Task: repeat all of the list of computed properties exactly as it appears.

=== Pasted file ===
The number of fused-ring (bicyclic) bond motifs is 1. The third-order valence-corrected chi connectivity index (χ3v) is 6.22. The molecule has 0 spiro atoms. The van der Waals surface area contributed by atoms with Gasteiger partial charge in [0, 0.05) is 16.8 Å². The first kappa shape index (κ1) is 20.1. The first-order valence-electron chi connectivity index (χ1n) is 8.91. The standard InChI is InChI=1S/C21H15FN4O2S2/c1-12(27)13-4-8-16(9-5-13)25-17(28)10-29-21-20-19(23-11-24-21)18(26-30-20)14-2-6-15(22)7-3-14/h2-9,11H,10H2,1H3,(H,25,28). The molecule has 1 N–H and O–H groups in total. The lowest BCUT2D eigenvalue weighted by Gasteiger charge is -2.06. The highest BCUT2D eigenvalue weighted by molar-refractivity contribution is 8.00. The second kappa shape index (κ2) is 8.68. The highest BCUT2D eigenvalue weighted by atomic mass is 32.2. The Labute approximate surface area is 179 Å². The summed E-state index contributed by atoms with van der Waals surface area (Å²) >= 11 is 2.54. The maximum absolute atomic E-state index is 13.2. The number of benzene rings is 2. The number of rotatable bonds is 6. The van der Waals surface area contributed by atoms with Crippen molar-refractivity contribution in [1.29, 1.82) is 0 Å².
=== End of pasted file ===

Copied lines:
The number of fused-ring (bicyclic) bond motifs is 1. The third-order valence-corrected chi connectivity index (χ3v) is 6.22. The molecule has 0 spiro atoms. The van der Waals surface area contributed by atoms with Gasteiger partial charge in [0, 0.05) is 16.8 Å². The first kappa shape index (κ1) is 20.1. The first-order valence-electron chi connectivity index (χ1n) is 8.91. The standard InChI is InChI=1S/C21H15FN4O2S2/c1-12(27)13-4-8-16(9-5-13)25-17(28)10-29-21-20-19(23-11-24-21)18(26-30-20)14-2-6-15(22)7-3-14/h2-9,11H,10H2,1H3,(H,25,28). The molecule has 1 N–H and O–H groups in total. The lowest BCUT2D eigenvalue weighted by Gasteiger charge is -2.06. The highest BCUT2D eigenvalue weighted by molar-refractivity contribution is 8.00. The second kappa shape index (κ2) is 8.68. The highest BCUT2D eigenvalue weighted by atomic mass is 32.2. The Labute approximate surface area is 179 Å². The summed E-state index contributed by atoms with van der Waals surface area (Å²) >= 11 is 2.54. The maximum absolute atomic E-state index is 13.2. The number of benzene rings is 2. The number of rotatable bonds is 6. The van der Waals surface area contributed by atoms with Crippen molar-refractivity contribution in [1.29, 1.82) is 0 Å².